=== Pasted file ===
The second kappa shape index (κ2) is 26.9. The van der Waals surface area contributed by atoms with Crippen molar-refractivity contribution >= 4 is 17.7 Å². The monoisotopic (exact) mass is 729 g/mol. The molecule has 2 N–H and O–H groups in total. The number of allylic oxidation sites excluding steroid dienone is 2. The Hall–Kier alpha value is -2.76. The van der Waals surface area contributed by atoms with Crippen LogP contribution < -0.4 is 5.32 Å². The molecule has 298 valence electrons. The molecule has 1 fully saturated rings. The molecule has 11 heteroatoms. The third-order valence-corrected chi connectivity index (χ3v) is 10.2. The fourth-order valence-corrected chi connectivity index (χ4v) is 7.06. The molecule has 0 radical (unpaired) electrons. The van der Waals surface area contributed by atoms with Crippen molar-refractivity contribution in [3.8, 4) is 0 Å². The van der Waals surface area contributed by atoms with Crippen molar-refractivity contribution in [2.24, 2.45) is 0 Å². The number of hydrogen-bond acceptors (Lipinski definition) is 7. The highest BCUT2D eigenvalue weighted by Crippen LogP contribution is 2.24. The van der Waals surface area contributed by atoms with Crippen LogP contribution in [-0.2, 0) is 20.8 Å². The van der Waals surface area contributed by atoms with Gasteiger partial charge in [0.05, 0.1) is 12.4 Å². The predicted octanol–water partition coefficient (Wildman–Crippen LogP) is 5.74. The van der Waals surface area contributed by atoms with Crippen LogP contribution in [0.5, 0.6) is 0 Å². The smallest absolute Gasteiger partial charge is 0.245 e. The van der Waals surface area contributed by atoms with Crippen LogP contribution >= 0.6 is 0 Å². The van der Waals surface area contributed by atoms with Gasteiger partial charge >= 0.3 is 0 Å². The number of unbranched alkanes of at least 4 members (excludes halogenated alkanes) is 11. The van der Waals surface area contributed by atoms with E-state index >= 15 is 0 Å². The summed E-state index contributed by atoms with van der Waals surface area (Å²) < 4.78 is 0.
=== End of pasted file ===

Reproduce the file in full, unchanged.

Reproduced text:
The second kappa shape index (κ2) is 26.9. The van der Waals surface area contributed by atoms with Crippen molar-refractivity contribution >= 4 is 17.7 Å². The monoisotopic (exact) mass is 729 g/mol. The molecule has 2 N–H and O–H groups in total. The number of allylic oxidation sites excluding steroid dienone is 2. The Hall–Kier alpha value is -2.76. The van der Waals surface area contributed by atoms with Crippen LogP contribution < -0.4 is 5.32 Å². The molecule has 298 valence electrons. The molecule has 1 fully saturated rings. The molecule has 11 heteroatoms. The third-order valence-corrected chi connectivity index (χ3v) is 10.2. The fourth-order valence-corrected chi connectivity index (χ4v) is 7.06. The molecule has 0 radical (unpaired) electrons. The van der Waals surface area contributed by atoms with Crippen molar-refractivity contribution in [3.8, 4) is 0 Å². The van der Waals surface area contributed by atoms with Crippen molar-refractivity contribution in [2.24, 2.45) is 0 Å². The number of hydrogen-bond acceptors (Lipinski definition) is 7. The highest BCUT2D eigenvalue weighted by Crippen LogP contribution is 2.24. The van der Waals surface area contributed by atoms with Crippen LogP contribution in [-0.2, 0) is 20.8 Å². The van der Waals surface area contributed by atoms with Gasteiger partial charge in [0.05, 0.1) is 12.4 Å². The predicted octanol–water partition coefficient (Wildman–Crippen LogP) is 5.74. The van der Waals surface area contributed by atoms with Crippen LogP contribution in [0.5, 0.6) is 0 Å². The smallest absolute Gasteiger partial charge is 0.245 e. The van der Waals surface area contributed by atoms with Crippen LogP contribution >= 0.6 is 0 Å². The van der Waals surface area contributed by atoms with Gasteiger partial charge >= 0.3 is 0 Å². The number of unbranched alkanes of at least 4 members (excludes halogenated alkanes) is 11. The van der Waals surface area contributed by atoms with E-state index >= 15 is 0 Å². The summed E-state index contributed by atoms with van der Waals surface area (Å²) < 4.78 is 0.